The BrainPort is not yet FDA approved, but clinical studies have been quite exciting. During trials, blind test subjects had their brains scanned while using the device. Interestingly, even though the device provides tactile sensation, visual regions of the brain were activated.
Seeing with your tongue may seem unusual, but arguably not as weird as “skin vision.” A researcher at Tel Aviv University suggests that humans might be able to “see” with their skin. Engineering professor Leonid Yaroslavsky hopes that through biomimicry, new kinds of imaging technology might be developed that obviates traditional optics. Yaroslavsky presented his theories on the subject in a scientific book titled Advances in Information Optics and Photonics. From an American Friends of Tel Aviv University press release:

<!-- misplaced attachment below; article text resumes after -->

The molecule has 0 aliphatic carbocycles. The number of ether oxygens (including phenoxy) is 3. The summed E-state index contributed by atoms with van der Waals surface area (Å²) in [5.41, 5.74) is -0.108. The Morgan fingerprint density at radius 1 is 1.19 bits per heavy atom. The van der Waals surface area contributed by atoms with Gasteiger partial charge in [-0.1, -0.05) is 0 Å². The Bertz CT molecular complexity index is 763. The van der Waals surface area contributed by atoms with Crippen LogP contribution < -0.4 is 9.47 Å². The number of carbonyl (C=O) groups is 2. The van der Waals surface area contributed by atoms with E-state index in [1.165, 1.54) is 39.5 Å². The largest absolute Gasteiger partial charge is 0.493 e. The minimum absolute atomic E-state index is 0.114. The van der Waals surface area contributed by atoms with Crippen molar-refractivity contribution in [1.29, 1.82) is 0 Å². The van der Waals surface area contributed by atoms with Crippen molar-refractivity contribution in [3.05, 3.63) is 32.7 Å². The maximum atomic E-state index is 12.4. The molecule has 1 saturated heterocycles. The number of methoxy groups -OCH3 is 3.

Skin vision is not uncommon in nature. Plants orient themselves to light, and some animals—such as pit vipers, who use infrared vision, and reptiles, who possess skin sensors—can “see” without the use of eyes. Skin vision in humans is likely a natural atavistic ability involving light-sensitive cells in our skin connected to neuro-machinery in the body and in the brain, explains Prof. Yaroslavsky.
While the first people to reprogram their senses are likely to be people with a sense that has failed them, the technology will likely trickle down. Eventually, the hard lines between our five senses may be blurred. And in a world where everything is programmable, five may be a choice, not a limit.
Do you see what I’m saying?